Science tells us that the rosy tint of a rhubarb pie is vital to its flavor. But this doesn't mean there's an innate relationship of deliciousness between pink and rhubarb—it merely suggests that we've grown accustomed to the pairing. Likewise, the red in red velvet cake might someday taste as natural and delicious as the yellow in butter, the brown in Pepsi, or the orange of oranges.
That's why chefs engage in all sorts of mischief to mask the natural colors of prepared food. We acidulate apples and artichokes to prevent brown stains, and shock our greens to keep them bright and zesty. Grenadine adds some red to a gray slop of poached strawberries; squid ink makes a beige risotto black; a few threads of saffron turn rice a jaunty yellow. Chef Thomas Keller feels no shame in admitting that he makes a flavorless colorant from ground-up spinach, parsley, and watercress, which he adds to herb sauces to "heighten visual impact." We're hardly inclined to keep our all-natural ingredients in their native states, and yet we shun artificial colors for being "fake."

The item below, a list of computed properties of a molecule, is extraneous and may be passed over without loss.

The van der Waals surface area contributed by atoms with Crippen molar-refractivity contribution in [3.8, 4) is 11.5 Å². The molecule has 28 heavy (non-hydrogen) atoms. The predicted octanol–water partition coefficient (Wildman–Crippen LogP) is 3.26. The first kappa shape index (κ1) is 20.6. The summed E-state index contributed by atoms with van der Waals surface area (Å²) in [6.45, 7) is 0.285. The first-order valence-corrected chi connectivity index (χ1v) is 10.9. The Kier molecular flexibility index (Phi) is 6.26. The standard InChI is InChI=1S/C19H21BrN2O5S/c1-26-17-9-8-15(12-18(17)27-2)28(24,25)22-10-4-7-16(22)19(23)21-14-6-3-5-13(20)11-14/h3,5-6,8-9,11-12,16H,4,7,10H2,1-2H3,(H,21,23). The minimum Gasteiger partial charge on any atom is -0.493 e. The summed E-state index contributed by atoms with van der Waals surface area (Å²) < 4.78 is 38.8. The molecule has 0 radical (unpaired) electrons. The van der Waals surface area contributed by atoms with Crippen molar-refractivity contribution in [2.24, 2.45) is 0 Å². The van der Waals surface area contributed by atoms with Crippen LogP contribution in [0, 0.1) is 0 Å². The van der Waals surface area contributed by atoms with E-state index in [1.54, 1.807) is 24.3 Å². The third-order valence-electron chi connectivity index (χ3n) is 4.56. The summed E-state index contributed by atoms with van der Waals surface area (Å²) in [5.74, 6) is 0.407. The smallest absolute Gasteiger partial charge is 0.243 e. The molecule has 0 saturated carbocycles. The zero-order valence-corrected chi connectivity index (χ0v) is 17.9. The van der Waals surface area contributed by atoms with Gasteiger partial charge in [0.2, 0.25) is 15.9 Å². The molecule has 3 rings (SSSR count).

At the same time, some of the world's most famous chefs experiment with industrial ingredients that let them alter the texture and shape of their foods beyond recognition. Ferran Adrià of Spain's El Bulli employs xanthan gum to give puréed mango the texture of an egg yolk. At WD-50 in New York, Wylie Dufresne uses transglutaminase (or "meat glue") to make noodles almost entirely of shrimp meat and chicken breasts into perfect spheres. It's easy to imagine how Adrià or Dufresne might use a pallet of chemical lakes to paint his foods to exquisite effect. But it seems like even these freewheeling molecular gastronomists stop short of artificial color. What are they afraid of?